NAPLES, Italy — The State Department has issued an updated travel alert for Americans traveling to Bahrain, a tiny island nation in the Middle East that hosts a sizable U.S. Navy presence and has seen a series of protests and crackdowns since early this year.

While the presence of Bahraini security forces on the streets has diminished since the “State of National Safety” was lifted by the government June 1, “the potential for spontaneous civil and political unrest continues,” according to the alert, issued Friday by the Bureau of Consular Affairs.

Clashes between Shiite protesters — Bahrain’s majority ethnic group — and security forces of the the ruling Sunni al Khalifa family have simmered in recent months after reaching a fever pitch in March.

These days, all travelers to Bahrain are facing increased scrutiny from authorities, and the government has refused entry to some U.S. citizens, according to the State Department.

Bahrain is home to the U.S. Navy 5th Fleet, the sea service’s arm in the Middle East.

Roughly 3,300 troops, 900 civilians and 650 family members make up the American military community in Bahrain, according to 5th Fleet spokesman Lt. Frederick Martin.

Martin said in an email Monday that the fleet is not aware of any military personnel, civilian employees or dependents being denied entry into Bahrain since the unrest began.

While Bahraini armored vehicles and personnel withdrew from the streets of Bahrain earlier this summer, “security operations continue in various parts of the country,” according to the State Department.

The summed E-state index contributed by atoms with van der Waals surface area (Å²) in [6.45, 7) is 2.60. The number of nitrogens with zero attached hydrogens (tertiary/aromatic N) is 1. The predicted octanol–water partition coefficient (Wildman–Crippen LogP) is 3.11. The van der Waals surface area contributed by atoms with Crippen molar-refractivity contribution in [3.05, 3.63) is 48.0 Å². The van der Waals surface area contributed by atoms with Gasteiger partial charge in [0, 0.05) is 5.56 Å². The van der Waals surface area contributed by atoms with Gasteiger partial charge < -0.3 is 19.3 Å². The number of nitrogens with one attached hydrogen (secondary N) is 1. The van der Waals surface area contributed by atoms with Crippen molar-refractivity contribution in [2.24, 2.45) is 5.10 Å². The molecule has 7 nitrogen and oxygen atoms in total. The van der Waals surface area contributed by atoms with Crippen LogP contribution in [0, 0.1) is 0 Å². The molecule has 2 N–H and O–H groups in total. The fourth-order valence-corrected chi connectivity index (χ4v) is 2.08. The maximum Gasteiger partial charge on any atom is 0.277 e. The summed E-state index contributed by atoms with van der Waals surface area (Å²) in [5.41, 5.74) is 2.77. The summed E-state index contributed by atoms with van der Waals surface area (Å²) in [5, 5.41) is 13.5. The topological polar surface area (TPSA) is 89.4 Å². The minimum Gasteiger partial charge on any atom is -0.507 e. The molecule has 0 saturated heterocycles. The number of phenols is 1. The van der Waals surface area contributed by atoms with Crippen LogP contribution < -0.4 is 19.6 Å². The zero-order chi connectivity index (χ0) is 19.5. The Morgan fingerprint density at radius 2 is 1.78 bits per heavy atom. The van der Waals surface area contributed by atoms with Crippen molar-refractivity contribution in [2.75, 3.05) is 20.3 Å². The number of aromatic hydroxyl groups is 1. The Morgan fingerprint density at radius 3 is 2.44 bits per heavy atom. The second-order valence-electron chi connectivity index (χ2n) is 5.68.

“Spontaneous demonstrations occur in some neighborhoods, particularly at night and on weekends, and often result in violent clashes between security forces and demonstrators,” according to the alert. “Travel in and around Bahrain could become dangerous without advance warning.”

There no indications that westerners or U.S. citizens are being threatened or targeted as part of the demonstrations, according to the State Department.

Fifth Fleet operations and community life in Bahrain remain normal, Martin said Monday.

“Family and community life has not been affected by the civil unrest,” he said. “Our families have been directed to avoid sites where protests are occurring, and notification systems are in place to alert them to potentially unsafe areas.”

As clashes flared in March, the Defense Department closed the on-base American Bahrain School and authorized voluntary departure of family members and nonessential civilian personnel assigned to Naval Support Activity Bahrain. The school has since reopened.

Martin said Monday that off-base housing policies had not been changed in light of the unrest.

Twitter: @Stripes_GeoffZ

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